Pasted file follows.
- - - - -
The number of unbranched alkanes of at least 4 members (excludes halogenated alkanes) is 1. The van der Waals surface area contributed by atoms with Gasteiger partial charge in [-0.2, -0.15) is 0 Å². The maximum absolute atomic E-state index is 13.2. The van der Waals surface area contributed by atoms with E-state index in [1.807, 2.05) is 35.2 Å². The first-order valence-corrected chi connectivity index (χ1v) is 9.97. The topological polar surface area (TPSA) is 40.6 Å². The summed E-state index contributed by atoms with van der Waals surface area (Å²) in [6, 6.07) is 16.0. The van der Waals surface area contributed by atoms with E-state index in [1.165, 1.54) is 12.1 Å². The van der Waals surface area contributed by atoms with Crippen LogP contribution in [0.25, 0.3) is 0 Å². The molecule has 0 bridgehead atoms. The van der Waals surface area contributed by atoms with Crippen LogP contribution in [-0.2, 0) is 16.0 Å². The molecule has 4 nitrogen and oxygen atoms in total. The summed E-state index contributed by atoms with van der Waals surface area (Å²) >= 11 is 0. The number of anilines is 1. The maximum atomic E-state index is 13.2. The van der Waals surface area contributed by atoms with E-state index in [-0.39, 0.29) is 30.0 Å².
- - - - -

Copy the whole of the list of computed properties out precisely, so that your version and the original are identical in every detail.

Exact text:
The number of unbranched alkanes of at least 4 members (excludes halogenated alkanes) is 1. The van der Waals surface area contributed by atoms with Gasteiger partial charge in [-0.2, -0.15) is 0 Å². The maximum absolute atomic E-state index is 13.2. The van der Waals surface area contributed by atoms with E-state index in [1.807, 2.05) is 35.2 Å². The first-order valence-corrected chi connectivity index (χ1v) is 9.97. The topological polar surface area (TPSA) is 40.6 Å². The summed E-state index contributed by atoms with van der Waals surface area (Å²) in [6, 6.07) is 16.0. The van der Waals surface area contributed by atoms with E-state index in [1.165, 1.54) is 12.1 Å². The van der Waals surface area contributed by atoms with Crippen LogP contribution in [0.25, 0.3) is 0 Å². The molecule has 0 bridgehead atoms. The van der Waals surface area contributed by atoms with Crippen LogP contribution in [-0.2, 0) is 16.0 Å². The molecule has 4 nitrogen and oxygen atoms in total. The summed E-state index contributed by atoms with van der Waals surface area (Å²) >= 11 is 0. The number of anilines is 1. The maximum atomic E-state index is 13.2. The van der Waals surface area contributed by atoms with E-state index in [-0.39, 0.29) is 30.0 Å².